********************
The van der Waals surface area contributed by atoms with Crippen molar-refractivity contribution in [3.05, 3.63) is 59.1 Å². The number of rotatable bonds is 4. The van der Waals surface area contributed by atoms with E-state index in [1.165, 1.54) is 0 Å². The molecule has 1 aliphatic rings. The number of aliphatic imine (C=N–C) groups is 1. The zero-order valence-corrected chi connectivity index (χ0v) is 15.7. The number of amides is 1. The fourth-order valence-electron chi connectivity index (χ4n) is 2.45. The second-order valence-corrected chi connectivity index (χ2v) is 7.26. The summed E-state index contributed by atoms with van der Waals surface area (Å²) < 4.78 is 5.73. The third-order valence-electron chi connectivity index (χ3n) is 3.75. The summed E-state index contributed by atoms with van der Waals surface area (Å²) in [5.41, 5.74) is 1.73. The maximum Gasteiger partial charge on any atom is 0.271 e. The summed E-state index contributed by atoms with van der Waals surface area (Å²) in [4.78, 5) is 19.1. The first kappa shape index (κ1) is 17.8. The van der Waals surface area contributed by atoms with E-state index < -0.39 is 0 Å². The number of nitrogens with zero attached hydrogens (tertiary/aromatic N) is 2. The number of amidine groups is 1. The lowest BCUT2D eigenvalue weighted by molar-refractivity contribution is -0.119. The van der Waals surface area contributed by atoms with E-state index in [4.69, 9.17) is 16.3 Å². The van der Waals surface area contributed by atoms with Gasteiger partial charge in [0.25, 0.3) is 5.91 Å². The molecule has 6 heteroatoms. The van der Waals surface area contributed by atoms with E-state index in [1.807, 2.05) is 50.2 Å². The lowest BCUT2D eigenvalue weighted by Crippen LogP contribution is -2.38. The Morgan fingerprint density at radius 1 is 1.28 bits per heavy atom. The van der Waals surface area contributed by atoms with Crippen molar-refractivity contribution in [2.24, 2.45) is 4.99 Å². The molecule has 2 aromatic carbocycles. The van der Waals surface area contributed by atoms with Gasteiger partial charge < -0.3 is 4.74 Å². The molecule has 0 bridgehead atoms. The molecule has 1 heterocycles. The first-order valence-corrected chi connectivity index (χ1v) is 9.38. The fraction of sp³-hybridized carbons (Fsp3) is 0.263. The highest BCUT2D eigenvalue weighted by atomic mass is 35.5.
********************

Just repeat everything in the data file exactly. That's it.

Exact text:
The van der Waals surface area contributed by atoms with Crippen molar-refractivity contribution in [3.05, 3.63) is 59.1 Å². The number of rotatable bonds is 4. The van der Waals surface area contributed by atoms with E-state index in [1.165, 1.54) is 0 Å². The molecule has 1 aliphatic rings. The number of aliphatic imine (C=N–C) groups is 1. The zero-order valence-corrected chi connectivity index (χ0v) is 15.7. The number of amides is 1. The fourth-order valence-electron chi connectivity index (χ4n) is 2.45. The second-order valence-corrected chi connectivity index (χ2v) is 7.26. The summed E-state index contributed by atoms with van der Waals surface area (Å²) < 4.78 is 5.73. The third-order valence-electron chi connectivity index (χ3n) is 3.75. The summed E-state index contributed by atoms with van der Waals surface area (Å²) in [5.41, 5.74) is 1.73. The maximum Gasteiger partial charge on any atom is 0.271 e. The summed E-state index contributed by atoms with van der Waals surface area (Å²) in [4.78, 5) is 19.1. The first kappa shape index (κ1) is 17.8. The van der Waals surface area contributed by atoms with E-state index < -0.39 is 0 Å². The number of nitrogens with zero attached hydrogens (tertiary/aromatic N) is 2. The number of amidine groups is 1. The lowest BCUT2D eigenvalue weighted by molar-refractivity contribution is -0.119. The van der Waals surface area contributed by atoms with E-state index in [4.69, 9.17) is 16.3 Å². The van der Waals surface area contributed by atoms with Gasteiger partial charge in [0.25, 0.3) is 5.91 Å². The molecule has 6 heteroatoms. The van der Waals surface area contributed by atoms with E-state index in [1.807, 2.05) is 50.2 Å². The lowest BCUT2D eigenvalue weighted by Crippen LogP contribution is -2.38. The Morgan fingerprint density at radius 1 is 1.28 bits per heavy atom. The van der Waals surface area contributed by atoms with Crippen molar-refractivity contribution in [2.24, 2.45) is 4.99 Å². The molecule has 2 aromatic carbocycles. The van der Waals surface area contributed by atoms with Gasteiger partial charge < -0.3 is 4.74 Å². The molecule has 0 bridgehead atoms. The molecule has 1 heterocycles. The first-order valence-corrected chi connectivity index (χ1v) is 9.38. The fraction of sp³-hybridized carbons (Fsp3) is 0.263. The highest BCUT2D eigenvalue weighted by atomic mass is 35.5.